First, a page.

Job 2:1-13

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The narrative provides no indication when this assembling of the “sons of God” (“angels of God” [LXX]) occurred in relation to their previously having taken their position before YHWH. Again Satan (the “devil” or the “slanderer” [LXX]) was present. According to the Hebrew text, he also took his stand before YHWH. This phrase, based on the markings of the Christian scholar Origen (who produced his Hexapla in the third century CE), was not found in the Septuagint text available to him. He added the corresponding Greek words of the phrase from the version of Theodotion (a translator of the Hebrew text or a reviser of the Greek text based on the Hebrew text). With the exception of this additional phrase, the wording of the Hebrew text is the same as that found in verse 6 of chapter 1 (which see for comments). (2:1)

The question attributed to YHWH is virtually identical in wording to the one previously directed to Satan (the “devil” or the “slanderer” [LXX]), “From where have you come?” Satan’s quoted response is also the same, “From roving about on the earth and walking about on it.” (1:7) The Septuagint rendering is somewhat different but retains the basic significance. “[After] traveling through that [which is] under heaven and walking about everywhere, I am [now] here.” (2:2; see the Notes section for 1:7-10.)

The question YHWH is represented as having directed to Satan (the “devil” or the “slanderer” [LXX]) is the same one as found in chapter 1, verse 8, “Have you set your heart [focused your inmost attention] upon my servant Job, that there is none like him on the earth, a man “complete” [or a man of integrity] and upright, fearing God [having a wholesome regard for God] and turning away from evil [shunning corrupt practices]?” In the Septuagint, the question is, “Have you then observed my servant Job, that [there] is not [anyone] like him upon the earth, a man [who is] not evil, [who is] true [genuine or honest], blameless, God-fearing, abstaining from all evil?” Although Satan (the “devil” or the “slanderer” [LXX]) is represented as having instigated God against him to destroy him without cause, Job still held fast to his “completeness” or integrity. According to the Septuagint, Job still held on to or maintained his innocence even though the devil “said to destroy his possessions without cause.” (2:3; also see the comments on 1:8.)

Satan (the “devil” or the “slanderer” [LXX]) was not satisfied. His contention continued to be that Job served God for selfish reasons. The quoted retort was, “Skin for skin; everything which a man [owns] he will give for his soul.” The words “skin for skin” may be a proverbial saying related to barter, with one item being exchanged for another one of like value. A man’s life is so precious that he would be willing to give everything that he has in order to save his own soul or himself from death. The implication was that Job would be willing to renounce his God if his very soul, his life, or he himself would be seriously afflicted. (2:4)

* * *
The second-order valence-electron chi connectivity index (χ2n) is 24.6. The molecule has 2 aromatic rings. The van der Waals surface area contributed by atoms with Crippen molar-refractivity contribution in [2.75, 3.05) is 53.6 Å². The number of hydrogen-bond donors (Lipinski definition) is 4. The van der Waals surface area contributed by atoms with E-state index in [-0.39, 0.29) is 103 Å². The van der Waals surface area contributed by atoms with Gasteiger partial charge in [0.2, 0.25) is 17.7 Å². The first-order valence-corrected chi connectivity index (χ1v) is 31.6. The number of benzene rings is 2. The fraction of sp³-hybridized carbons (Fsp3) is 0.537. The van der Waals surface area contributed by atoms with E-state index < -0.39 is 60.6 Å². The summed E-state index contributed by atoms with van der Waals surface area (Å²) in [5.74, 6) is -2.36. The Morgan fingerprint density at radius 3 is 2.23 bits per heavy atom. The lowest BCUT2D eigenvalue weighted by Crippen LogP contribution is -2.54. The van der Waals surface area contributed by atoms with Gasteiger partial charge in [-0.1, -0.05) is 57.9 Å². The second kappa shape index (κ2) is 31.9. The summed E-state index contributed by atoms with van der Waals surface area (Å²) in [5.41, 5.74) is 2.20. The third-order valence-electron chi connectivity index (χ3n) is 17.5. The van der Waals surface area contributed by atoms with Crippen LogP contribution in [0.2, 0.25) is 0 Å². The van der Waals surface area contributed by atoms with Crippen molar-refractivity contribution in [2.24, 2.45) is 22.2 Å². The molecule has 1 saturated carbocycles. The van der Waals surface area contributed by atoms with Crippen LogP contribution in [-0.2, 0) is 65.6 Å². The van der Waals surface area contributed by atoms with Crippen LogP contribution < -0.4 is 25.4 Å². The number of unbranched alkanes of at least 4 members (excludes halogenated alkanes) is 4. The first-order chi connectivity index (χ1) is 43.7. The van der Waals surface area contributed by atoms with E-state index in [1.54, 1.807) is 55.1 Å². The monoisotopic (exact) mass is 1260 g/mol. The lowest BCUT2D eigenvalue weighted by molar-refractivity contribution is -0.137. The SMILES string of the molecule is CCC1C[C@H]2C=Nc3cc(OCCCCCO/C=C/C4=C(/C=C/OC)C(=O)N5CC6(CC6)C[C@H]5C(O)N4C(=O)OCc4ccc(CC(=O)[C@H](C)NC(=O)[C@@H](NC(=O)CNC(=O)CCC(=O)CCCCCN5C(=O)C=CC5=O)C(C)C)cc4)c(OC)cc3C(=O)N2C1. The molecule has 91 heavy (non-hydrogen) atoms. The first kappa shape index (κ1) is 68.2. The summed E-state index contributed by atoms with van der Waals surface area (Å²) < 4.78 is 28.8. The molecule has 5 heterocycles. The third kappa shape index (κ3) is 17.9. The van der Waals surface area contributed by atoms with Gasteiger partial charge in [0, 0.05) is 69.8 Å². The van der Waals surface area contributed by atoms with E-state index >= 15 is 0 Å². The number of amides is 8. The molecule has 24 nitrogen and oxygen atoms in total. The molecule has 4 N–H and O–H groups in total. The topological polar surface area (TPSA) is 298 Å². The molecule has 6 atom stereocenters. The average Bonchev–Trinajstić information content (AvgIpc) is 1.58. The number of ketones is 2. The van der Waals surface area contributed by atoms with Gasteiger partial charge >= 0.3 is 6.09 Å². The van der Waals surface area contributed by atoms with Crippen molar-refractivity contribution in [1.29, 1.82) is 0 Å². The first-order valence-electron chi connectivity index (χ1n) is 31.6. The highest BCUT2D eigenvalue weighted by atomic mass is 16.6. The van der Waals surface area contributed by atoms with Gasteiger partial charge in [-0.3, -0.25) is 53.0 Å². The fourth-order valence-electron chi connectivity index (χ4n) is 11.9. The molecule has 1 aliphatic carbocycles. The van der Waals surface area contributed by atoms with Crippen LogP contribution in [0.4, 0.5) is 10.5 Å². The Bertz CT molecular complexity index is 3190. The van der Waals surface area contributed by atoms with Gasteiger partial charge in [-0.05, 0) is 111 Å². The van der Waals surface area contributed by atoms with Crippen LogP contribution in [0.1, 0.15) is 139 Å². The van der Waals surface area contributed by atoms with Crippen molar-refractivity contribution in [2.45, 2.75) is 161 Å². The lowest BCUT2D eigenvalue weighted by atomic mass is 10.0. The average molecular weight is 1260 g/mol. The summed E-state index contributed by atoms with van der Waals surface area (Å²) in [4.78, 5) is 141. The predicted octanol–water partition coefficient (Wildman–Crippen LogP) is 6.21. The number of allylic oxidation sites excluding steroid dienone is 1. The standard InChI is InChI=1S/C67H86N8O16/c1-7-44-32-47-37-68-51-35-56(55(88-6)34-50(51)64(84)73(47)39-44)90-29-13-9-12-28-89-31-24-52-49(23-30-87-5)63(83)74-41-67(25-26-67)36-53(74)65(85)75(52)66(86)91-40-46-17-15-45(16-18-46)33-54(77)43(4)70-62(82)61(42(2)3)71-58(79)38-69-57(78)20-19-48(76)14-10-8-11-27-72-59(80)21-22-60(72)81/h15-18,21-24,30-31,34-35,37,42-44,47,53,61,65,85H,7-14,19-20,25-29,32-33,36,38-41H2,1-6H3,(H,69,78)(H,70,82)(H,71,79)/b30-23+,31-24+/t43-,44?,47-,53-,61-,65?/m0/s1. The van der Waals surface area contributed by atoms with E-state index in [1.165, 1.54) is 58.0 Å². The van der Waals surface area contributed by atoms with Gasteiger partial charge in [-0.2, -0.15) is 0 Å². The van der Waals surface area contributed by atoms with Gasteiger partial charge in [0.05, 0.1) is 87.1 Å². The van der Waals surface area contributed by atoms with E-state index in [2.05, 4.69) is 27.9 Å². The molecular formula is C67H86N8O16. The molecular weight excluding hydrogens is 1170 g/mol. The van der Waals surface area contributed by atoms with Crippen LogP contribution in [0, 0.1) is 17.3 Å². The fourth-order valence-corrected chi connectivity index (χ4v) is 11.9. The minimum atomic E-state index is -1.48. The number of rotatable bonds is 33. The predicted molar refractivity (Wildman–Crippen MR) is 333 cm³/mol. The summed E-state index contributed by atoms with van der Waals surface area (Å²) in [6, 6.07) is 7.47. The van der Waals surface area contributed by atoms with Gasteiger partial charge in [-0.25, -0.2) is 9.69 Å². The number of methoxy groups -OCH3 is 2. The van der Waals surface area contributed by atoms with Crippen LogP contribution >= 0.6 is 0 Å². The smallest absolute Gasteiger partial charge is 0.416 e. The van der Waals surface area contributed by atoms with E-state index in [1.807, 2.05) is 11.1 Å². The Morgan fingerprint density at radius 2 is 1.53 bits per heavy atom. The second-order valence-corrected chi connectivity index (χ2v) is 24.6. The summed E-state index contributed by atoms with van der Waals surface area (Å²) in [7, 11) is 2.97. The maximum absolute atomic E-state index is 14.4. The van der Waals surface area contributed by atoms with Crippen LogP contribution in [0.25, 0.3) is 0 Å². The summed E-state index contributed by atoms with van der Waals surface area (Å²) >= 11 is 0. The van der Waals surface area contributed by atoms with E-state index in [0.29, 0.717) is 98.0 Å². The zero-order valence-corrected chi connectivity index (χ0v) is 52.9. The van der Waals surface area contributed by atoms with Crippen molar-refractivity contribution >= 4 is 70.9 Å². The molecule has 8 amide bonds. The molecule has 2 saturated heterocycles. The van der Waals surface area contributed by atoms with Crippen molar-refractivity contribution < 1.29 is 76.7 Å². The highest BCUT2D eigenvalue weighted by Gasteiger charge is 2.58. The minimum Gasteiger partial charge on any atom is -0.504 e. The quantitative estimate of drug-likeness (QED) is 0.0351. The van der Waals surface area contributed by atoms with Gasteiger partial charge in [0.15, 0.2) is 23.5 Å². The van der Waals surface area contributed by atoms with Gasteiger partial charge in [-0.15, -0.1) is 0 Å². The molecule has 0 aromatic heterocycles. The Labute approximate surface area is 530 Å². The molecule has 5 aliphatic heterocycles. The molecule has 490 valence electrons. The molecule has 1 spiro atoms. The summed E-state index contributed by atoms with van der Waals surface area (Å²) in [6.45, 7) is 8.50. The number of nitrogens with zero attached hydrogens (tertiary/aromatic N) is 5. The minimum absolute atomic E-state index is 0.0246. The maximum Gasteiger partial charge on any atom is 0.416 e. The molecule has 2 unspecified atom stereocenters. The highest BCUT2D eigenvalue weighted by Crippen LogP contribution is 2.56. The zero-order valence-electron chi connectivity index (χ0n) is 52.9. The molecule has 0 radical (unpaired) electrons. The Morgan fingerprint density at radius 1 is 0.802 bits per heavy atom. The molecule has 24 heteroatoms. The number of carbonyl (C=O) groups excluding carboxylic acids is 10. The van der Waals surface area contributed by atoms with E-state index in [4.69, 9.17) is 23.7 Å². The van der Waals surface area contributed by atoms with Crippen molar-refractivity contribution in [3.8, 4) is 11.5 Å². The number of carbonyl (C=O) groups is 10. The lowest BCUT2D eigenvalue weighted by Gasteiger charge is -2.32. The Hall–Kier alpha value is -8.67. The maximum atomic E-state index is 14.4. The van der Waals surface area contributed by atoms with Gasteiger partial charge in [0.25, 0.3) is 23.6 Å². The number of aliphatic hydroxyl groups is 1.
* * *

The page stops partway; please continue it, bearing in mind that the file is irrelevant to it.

Challengingly, Satan (the “devil” or the “slanderer” [LXX]) is quoted as saying to YHWH, “Now put forth your hand and touch his bone and his flesh.” As one who had no trust in Job, Satan claimed that, if Job were subjected to painful affliction, he would “bless” God to his face. In this context, both the Hebrew and the Greek words for “bless” are used euphemistically to denote “curse” or “blaspheme.” (2:5)

YHWH is quoted as saying to Satan (the “devil” or the “slanderer” [LXX]) regarding Job, “See, he [is] in your hand” or power. The Septuagint reads, “See, I am handing him over to you.” There was, however, a limitation. The adversary had to be on guard that Job’s “soul” or life was preserved. (2:6)

Satan (the “devil” or the “slanderer” [LXX]) departed from the “face [or presence] of YHWH.” He afflicted Job with a “bad boil” (a collective singular that designates painful sores) from the sole of his feet to his scalp. According to the description in the poetic section, maggots covered Job’s skin. During the nights, the restless sleep gave him no relief from his misery. (2:7; 7:4, 5).

Job would scrape himself with a broken piece of pottery. The Septuagint rendering could be understood to mean that he scraped away pus from his sores. Job sat outside “among the ashes,” apparently at a dump. According to the Septuagint, Job stayed outside the city or town on a garbage pile. (2:8)